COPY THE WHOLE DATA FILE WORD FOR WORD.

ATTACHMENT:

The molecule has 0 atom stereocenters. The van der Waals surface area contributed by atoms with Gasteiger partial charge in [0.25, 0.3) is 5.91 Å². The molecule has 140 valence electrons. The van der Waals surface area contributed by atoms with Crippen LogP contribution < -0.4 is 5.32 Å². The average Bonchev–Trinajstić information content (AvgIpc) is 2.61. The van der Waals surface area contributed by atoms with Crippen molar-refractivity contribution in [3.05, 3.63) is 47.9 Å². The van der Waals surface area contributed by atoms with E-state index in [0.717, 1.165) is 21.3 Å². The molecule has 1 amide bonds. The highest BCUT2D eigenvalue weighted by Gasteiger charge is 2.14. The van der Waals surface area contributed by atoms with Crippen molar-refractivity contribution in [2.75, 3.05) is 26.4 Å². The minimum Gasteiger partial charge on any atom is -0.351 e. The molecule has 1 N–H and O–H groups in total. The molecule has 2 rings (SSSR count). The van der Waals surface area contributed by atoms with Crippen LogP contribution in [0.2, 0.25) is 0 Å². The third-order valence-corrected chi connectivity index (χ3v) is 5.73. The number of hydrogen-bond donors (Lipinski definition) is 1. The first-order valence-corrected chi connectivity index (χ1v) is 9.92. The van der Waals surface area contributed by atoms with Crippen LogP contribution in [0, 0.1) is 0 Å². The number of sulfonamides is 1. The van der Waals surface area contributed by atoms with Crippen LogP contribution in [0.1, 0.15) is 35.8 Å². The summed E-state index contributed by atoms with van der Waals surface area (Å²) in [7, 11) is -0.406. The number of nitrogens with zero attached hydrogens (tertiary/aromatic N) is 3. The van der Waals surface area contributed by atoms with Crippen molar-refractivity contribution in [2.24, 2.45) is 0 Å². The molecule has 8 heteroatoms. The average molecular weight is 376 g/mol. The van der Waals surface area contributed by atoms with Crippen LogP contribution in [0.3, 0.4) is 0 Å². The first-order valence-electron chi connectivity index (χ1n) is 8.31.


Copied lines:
The molecule has 0 atom stereocenters. The van der Waals surface area contributed by atoms with Gasteiger partial charge in [0.25, 0.3) is 5.91 Å². The molecule has 140 valence electrons. The van der Waals surface area contributed by atoms with Crippen LogP contribution < -0.4 is 5.32 Å². The average Bonchev–Trinajstić information content (AvgIpc) is 2.61. The van der Waals surface area contributed by atoms with Crippen molar-refractivity contribution in [3.05, 3.63) is 47.9 Å². The van der Waals surface area contributed by atoms with E-state index in [0.717, 1.165) is 21.3 Å². The molecule has 1 amide bonds. The highest BCUT2D eigenvalue weighted by Gasteiger charge is 2.14. The van der Waals surface area contributed by atoms with Crippen molar-refractivity contribution in [2.75, 3.05) is 26.4 Å². The minimum Gasteiger partial charge on any atom is -0.351 e. The molecule has 1 N–H and O–H groups in total. The molecule has 2 rings (SSSR count). The van der Waals surface area contributed by atoms with Crippen LogP contribution in [0.2, 0.25) is 0 Å². The third-order valence-corrected chi connectivity index (χ3v) is 5.73. The number of hydrogen-bond donors (Lipinski definition) is 1. The first-order valence-corrected chi connectivity index (χ1v) is 9.92. The van der Waals surface area contributed by atoms with Crippen LogP contribution in [0, 0.1) is 0 Å². The number of sulfonamides is 1. The van der Waals surface area contributed by atoms with Crippen LogP contribution in [0.1, 0.15) is 35.8 Å². The summed E-state index contributed by atoms with van der Waals surface area (Å²) in [7, 11) is -0.406. The number of nitrogens with zero attached hydrogens (tertiary/aromatic N) is 3. The van der Waals surface area contributed by atoms with Crippen molar-refractivity contribution in [2.24, 2.45) is 0 Å². The molecule has 8 heteroatoms. The average molecular weight is 376 g/mol. The van der Waals surface area contributed by atoms with Crippen LogP contribution in [0.3, 0.4) is 0 Å². The first-order valence-electron chi connectivity index (χ1n) is 8.31.